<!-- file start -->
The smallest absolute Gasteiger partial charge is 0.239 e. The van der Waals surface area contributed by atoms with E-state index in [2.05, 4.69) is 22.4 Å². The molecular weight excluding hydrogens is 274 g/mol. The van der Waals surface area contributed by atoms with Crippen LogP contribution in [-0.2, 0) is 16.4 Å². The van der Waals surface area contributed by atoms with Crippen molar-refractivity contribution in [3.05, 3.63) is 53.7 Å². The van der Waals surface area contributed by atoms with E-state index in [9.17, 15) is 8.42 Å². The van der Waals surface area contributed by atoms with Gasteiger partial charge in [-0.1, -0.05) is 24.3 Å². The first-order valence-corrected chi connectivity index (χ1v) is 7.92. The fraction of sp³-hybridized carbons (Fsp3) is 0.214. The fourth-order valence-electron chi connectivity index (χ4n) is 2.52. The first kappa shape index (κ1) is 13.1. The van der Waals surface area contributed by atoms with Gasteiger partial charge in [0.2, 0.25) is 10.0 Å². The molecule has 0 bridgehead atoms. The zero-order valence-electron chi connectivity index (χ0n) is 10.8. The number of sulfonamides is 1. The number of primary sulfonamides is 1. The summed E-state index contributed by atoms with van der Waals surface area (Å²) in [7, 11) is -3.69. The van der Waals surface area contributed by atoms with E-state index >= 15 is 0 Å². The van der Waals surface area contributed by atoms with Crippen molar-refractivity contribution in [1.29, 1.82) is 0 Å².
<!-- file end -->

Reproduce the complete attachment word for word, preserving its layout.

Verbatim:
The smallest absolute Gasteiger partial charge is 0.239 e. The van der Waals surface area contributed by atoms with E-state index in [2.05, 4.69) is 22.4 Å². The molecular weight excluding hydrogens is 274 g/mol. The van der Waals surface area contributed by atoms with Crippen LogP contribution in [-0.2, 0) is 16.4 Å². The van der Waals surface area contributed by atoms with Crippen molar-refractivity contribution in [3.05, 3.63) is 53.7 Å². The van der Waals surface area contributed by atoms with E-state index in [9.17, 15) is 8.42 Å². The van der Waals surface area contributed by atoms with Gasteiger partial charge in [-0.1, -0.05) is 24.3 Å². The first-order valence-corrected chi connectivity index (χ1v) is 7.92. The fraction of sp³-hybridized carbons (Fsp3) is 0.214. The fourth-order valence-electron chi connectivity index (χ4n) is 2.52. The first kappa shape index (κ1) is 13.1. The van der Waals surface area contributed by atoms with Gasteiger partial charge in [0.2, 0.25) is 10.0 Å². The molecule has 0 bridgehead atoms. The zero-order valence-electron chi connectivity index (χ0n) is 10.8. The number of sulfonamides is 1. The number of primary sulfonamides is 1. The summed E-state index contributed by atoms with van der Waals surface area (Å²) in [7, 11) is -3.69. The van der Waals surface area contributed by atoms with E-state index >= 15 is 0 Å². The van der Waals surface area contributed by atoms with Crippen molar-refractivity contribution in [1.29, 1.82) is 0 Å².